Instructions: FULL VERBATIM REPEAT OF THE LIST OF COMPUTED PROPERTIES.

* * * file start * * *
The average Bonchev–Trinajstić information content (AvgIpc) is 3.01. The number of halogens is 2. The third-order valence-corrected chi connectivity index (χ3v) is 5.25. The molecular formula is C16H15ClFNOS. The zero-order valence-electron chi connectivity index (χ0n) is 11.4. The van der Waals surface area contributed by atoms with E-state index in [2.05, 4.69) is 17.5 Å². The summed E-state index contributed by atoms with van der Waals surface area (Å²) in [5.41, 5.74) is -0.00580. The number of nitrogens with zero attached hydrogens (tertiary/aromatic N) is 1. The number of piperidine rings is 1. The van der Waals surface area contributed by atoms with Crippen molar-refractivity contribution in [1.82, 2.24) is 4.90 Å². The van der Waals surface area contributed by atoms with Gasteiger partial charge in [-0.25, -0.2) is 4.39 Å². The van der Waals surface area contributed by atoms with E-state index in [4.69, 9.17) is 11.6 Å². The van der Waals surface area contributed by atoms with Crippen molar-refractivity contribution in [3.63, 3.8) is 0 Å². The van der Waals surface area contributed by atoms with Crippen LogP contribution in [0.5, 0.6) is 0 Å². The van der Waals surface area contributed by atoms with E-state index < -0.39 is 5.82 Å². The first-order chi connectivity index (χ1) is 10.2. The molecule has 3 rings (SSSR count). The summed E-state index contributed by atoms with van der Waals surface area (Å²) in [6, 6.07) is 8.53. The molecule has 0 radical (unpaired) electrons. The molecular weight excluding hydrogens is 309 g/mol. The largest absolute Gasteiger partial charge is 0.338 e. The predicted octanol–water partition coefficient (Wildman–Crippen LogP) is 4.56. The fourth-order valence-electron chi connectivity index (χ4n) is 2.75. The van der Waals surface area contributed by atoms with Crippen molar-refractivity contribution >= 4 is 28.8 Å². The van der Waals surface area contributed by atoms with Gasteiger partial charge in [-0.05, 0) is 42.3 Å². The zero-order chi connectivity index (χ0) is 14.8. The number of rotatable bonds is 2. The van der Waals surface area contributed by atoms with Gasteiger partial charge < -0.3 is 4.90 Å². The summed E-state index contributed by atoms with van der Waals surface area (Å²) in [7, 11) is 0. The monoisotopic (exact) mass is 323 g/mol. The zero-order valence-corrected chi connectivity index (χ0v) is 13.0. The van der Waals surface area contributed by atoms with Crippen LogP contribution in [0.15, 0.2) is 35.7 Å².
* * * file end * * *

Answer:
The average Bonchev–Trinajstić information content (AvgIpc) is 3.01. The number of halogens is 2. The third-order valence-corrected chi connectivity index (χ3v) is 5.25. The molecular formula is C16H15ClFNOS. The zero-order valence-electron chi connectivity index (χ0n) is 11.4. The van der Waals surface area contributed by atoms with E-state index in [2.05, 4.69) is 17.5 Å². The summed E-state index contributed by atoms with van der Waals surface area (Å²) in [5.41, 5.74) is -0.00580. The number of nitrogens with zero attached hydrogens (tertiary/aromatic N) is 1. The number of piperidine rings is 1. The van der Waals surface area contributed by atoms with Crippen molar-refractivity contribution in [1.82, 2.24) is 4.90 Å². The van der Waals surface area contributed by atoms with Gasteiger partial charge in [-0.25, -0.2) is 4.39 Å². The van der Waals surface area contributed by atoms with E-state index in [4.69, 9.17) is 11.6 Å². The van der Waals surface area contributed by atoms with Crippen molar-refractivity contribution in [3.63, 3.8) is 0 Å². The van der Waals surface area contributed by atoms with Crippen LogP contribution in [0.5, 0.6) is 0 Å². The van der Waals surface area contributed by atoms with E-state index < -0.39 is 5.82 Å². The first-order chi connectivity index (χ1) is 10.2. The molecule has 3 rings (SSSR count). The summed E-state index contributed by atoms with van der Waals surface area (Å²) in [6, 6.07) is 8.53. The molecule has 0 radical (unpaired) electrons. The molecular weight excluding hydrogens is 309 g/mol. The largest absolute Gasteiger partial charge is 0.338 e. The predicted octanol–water partition coefficient (Wildman–Crippen LogP) is 4.56. The fourth-order valence-electron chi connectivity index (χ4n) is 2.75. The van der Waals surface area contributed by atoms with Crippen molar-refractivity contribution >= 4 is 28.8 Å². The van der Waals surface area contributed by atoms with Gasteiger partial charge in [-0.05, 0) is 42.3 Å². The zero-order chi connectivity index (χ0) is 14.8. The number of rotatable bonds is 2. The van der Waals surface area contributed by atoms with Gasteiger partial charge < -0.3 is 4.90 Å². The summed E-state index contributed by atoms with van der Waals surface area (Å²) in [7, 11) is 0. The monoisotopic (exact) mass is 323 g/mol. The zero-order valence-corrected chi connectivity index (χ0v) is 13.0. The van der Waals surface area contributed by atoms with Crippen LogP contribution in [0.15, 0.2) is 35.7 Å².